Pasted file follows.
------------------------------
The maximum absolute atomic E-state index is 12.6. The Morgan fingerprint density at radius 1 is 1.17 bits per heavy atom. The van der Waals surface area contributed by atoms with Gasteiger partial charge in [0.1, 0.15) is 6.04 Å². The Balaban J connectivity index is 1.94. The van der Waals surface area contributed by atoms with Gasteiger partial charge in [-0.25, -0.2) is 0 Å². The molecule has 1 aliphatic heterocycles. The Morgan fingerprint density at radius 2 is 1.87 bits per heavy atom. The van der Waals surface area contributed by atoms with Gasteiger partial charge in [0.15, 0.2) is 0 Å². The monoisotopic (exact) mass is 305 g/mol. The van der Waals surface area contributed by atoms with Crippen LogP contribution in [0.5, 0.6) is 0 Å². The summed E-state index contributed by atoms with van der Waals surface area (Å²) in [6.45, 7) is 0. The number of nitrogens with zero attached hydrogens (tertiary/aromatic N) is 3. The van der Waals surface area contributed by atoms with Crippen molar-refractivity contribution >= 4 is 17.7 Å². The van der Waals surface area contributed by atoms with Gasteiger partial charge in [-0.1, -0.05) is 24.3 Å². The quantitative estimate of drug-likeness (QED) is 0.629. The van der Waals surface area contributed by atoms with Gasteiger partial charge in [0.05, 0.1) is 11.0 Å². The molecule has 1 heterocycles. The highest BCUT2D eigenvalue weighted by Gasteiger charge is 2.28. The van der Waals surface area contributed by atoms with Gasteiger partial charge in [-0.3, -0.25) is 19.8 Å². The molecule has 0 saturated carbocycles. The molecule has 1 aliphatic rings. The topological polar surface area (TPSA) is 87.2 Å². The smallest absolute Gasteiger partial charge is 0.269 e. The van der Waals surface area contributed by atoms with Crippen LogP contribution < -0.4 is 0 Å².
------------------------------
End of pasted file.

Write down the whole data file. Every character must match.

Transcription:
The maximum absolute atomic E-state index is 12.6. The Morgan fingerprint density at radius 1 is 1.17 bits per heavy atom. The van der Waals surface area contributed by atoms with Gasteiger partial charge in [0.1, 0.15) is 6.04 Å². The Balaban J connectivity index is 1.94. The van der Waals surface area contributed by atoms with Gasteiger partial charge in [-0.25, -0.2) is 0 Å². The molecule has 1 aliphatic heterocycles. The Morgan fingerprint density at radius 2 is 1.87 bits per heavy atom. The van der Waals surface area contributed by atoms with Gasteiger partial charge in [0.15, 0.2) is 0 Å². The monoisotopic (exact) mass is 305 g/mol. The van der Waals surface area contributed by atoms with Crippen LogP contribution in [0.5, 0.6) is 0 Å². The summed E-state index contributed by atoms with van der Waals surface area (Å²) in [6.45, 7) is 0. The number of nitrogens with zero attached hydrogens (tertiary/aromatic N) is 3. The van der Waals surface area contributed by atoms with Crippen molar-refractivity contribution >= 4 is 17.7 Å². The van der Waals surface area contributed by atoms with Gasteiger partial charge in [-0.1, -0.05) is 24.3 Å². The quantitative estimate of drug-likeness (QED) is 0.629. The van der Waals surface area contributed by atoms with Gasteiger partial charge in [0.05, 0.1) is 11.0 Å². The molecule has 1 heterocycles. The highest BCUT2D eigenvalue weighted by Gasteiger charge is 2.28. The van der Waals surface area contributed by atoms with Gasteiger partial charge in [-0.3, -0.25) is 19.8 Å². The molecule has 0 saturated carbocycles. The molecule has 1 aliphatic rings. The topological polar surface area (TPSA) is 87.2 Å². The smallest absolute Gasteiger partial charge is 0.269 e. The van der Waals surface area contributed by atoms with Crippen LogP contribution < -0.4 is 0 Å².